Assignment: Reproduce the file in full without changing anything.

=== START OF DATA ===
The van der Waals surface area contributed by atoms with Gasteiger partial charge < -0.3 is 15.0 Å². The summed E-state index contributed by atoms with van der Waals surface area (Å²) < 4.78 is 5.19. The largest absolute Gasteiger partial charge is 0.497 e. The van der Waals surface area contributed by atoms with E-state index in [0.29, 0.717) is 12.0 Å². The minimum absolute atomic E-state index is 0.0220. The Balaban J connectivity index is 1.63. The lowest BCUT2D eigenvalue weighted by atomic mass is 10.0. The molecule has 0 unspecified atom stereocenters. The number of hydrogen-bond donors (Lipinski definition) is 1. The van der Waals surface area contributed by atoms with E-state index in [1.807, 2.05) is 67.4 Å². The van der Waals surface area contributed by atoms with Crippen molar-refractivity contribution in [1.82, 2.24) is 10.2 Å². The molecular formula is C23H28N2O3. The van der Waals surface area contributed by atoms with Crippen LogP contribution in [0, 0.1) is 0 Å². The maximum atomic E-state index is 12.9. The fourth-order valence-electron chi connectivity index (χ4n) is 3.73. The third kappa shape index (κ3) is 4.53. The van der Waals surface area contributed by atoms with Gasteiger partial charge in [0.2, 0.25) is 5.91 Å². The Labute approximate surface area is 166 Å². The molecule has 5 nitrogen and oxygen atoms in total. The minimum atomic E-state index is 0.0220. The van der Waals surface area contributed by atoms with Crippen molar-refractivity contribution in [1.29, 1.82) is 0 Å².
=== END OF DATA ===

The van der Waals surface area contributed by atoms with Gasteiger partial charge < -0.3 is 15.0 Å². The summed E-state index contributed by atoms with van der Waals surface area (Å²) < 4.78 is 5.19. The largest absolute Gasteiger partial charge is 0.497 e. The van der Waals surface area contributed by atoms with E-state index in [0.29, 0.717) is 12.0 Å². The minimum absolute atomic E-state index is 0.0220. The Balaban J connectivity index is 1.63. The lowest BCUT2D eigenvalue weighted by atomic mass is 10.0. The molecule has 0 unspecified atom stereocenters. The number of hydrogen-bond donors (Lipinski definition) is 1. The van der Waals surface area contributed by atoms with E-state index in [1.807, 2.05) is 67.4 Å². The van der Waals surface area contributed by atoms with Crippen molar-refractivity contribution in [1.82, 2.24) is 10.2 Å². The molecular formula is C23H28N2O3. The van der Waals surface area contributed by atoms with Crippen LogP contribution in [0, 0.1) is 0 Å². The maximum atomic E-state index is 12.9. The fourth-order valence-electron chi connectivity index (χ4n) is 3.73. The third kappa shape index (κ3) is 4.53. The van der Waals surface area contributed by atoms with Gasteiger partial charge in [0.2, 0.25) is 5.91 Å². The Labute approximate surface area is 166 Å². The molecule has 5 nitrogen and oxygen atoms in total. The minimum atomic E-state index is 0.0220. The van der Waals surface area contributed by atoms with Crippen molar-refractivity contribution in [1.29, 1.82) is 0 Å².